Your time and the trip sound fantastic – thanks so much for sharing.

    Irene (non-texter, but teachable!)

  3. Tim

    Wow, descriptions you provided in the last paragraphs of this entry… so literary – might be the best of your blog. I bet you’ll never forget you put this day’s diversion into your route.
    You’re inspiring me to organize my own journey. Maybe I can acquire ventures like these into my own life, and also share. Bless you !

  4. Fred Krebs

    Mike: your day ended and I am sorry your post ended–enjoyed reading it. I am experiencing the wonders of nature as well, but in a different way as I am stuck in London courtesy of Icelandic volcanoes. Worse places to be–not as beautiful as you saw today but a great walking city interesting in its own way.

  5. Aileen


    Each blog is fantastic. You are a poet with word. You paint a beautiful picture with your choice of words. Can you do a round trip so we can “virtually” see the rest of the world? Head to Canada or down to Mexico???

  6. Doug

    “Re-entry”= Decompression. Shake it off and stay in the moment!

  7. Jan Schultheiss

    I really like the name: lost Dutchman … 😉
    Best from The Netherlands – Jan

  8. Cousin Deb

    Mike, As I read your descriptions of the southwestern country, it brought back memories of the family trip we made from Indiana south and then west to California in the 70’s. Mom,Dad,8 kids, in a station wagon, pulling a pop-up camper!! That was and adventure! I loved seeing the beautiful scenery & meeting people along the way. AHHH, those were the days! You should combine your blogs into a book!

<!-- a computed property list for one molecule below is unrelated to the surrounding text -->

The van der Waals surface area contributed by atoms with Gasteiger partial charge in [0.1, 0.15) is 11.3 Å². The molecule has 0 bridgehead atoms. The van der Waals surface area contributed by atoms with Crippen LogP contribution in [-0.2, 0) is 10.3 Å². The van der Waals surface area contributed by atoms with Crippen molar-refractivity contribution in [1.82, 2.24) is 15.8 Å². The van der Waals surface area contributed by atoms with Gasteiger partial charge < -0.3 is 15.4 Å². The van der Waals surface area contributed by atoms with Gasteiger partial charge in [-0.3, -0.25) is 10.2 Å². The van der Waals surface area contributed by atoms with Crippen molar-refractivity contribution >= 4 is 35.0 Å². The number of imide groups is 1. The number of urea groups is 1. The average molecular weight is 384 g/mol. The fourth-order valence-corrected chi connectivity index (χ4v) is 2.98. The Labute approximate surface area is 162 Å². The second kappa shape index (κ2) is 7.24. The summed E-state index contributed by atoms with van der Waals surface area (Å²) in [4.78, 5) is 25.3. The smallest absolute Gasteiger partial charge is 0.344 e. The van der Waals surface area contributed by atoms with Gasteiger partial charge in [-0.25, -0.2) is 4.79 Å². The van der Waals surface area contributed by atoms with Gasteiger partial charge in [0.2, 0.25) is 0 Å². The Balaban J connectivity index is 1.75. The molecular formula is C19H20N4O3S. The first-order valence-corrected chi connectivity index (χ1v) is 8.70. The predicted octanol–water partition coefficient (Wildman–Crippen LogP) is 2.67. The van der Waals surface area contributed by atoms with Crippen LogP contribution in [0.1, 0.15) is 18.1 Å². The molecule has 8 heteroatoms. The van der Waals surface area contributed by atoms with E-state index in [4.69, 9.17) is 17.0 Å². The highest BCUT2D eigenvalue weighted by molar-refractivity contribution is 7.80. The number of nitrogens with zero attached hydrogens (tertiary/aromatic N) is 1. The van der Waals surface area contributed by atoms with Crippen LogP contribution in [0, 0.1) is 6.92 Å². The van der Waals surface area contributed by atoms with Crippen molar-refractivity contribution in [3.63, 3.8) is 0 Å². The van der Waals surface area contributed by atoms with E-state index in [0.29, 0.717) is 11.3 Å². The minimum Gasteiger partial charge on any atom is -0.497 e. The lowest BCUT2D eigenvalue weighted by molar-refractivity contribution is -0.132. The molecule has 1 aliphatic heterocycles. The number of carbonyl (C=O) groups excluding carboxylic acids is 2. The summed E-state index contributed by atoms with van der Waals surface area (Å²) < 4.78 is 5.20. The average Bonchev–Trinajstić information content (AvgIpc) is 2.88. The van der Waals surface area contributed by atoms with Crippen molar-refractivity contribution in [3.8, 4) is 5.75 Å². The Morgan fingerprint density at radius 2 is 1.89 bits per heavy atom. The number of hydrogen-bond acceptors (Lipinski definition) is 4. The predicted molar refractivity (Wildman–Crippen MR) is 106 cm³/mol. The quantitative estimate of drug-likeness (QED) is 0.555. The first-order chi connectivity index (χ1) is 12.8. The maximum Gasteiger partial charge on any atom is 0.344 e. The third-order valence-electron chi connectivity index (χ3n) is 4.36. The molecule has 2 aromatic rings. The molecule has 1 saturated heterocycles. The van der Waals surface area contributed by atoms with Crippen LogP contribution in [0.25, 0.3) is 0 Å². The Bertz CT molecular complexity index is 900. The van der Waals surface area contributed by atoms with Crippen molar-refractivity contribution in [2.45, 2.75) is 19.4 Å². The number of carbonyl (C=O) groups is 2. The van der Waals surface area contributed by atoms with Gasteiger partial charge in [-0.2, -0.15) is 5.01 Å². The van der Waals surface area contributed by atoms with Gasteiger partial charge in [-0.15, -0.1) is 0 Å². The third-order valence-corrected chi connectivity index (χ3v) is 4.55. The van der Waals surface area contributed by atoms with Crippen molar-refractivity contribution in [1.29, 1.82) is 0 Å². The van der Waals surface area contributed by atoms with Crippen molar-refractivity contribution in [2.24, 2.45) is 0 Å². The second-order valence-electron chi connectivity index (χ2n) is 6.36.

Looking forward to tomorrows news! Love ya. Be safe!

  9. Gkissiah

    We are thrilled to hear that you had such a great day! We visited Ephesus today. It was stunning and there were very few people at the site, probably due to the volcanic ash from Iceland. You get road dust, we get icelandic ash in turkey! We have a view of St. Johns church from our balcony, and an ancient mosque is just below the church. Tomorrow we are off to the coast areas.
    P.s. We have not bought a rug but did buy an incredible piece of pottery which we are having hand made in capadocia and shipped to us later this summer.

  10. noel

    The descriptions remind me of the lonely dirt roads meandering into nowhere off Hwy 50 deep in the Nevada desert. A route driven to Park City, UT for my first ever ski trip with my (now) wife.

    Strong pedaling… can’t wait to catch up when you’re back in CA.


Leave a Reply

Fill in your details below or click an icon to log in: Logo

You are commenting using your account. Log Out /  Change )

Google photo

You are commenting using your Google account. Log Out /  Change )

Twitter picture

You are commenting using your Twitter account. Log Out /  Change )

Facebook photo

You are commenting using your Facebook account. Log Out /  Change )

Connecting to %s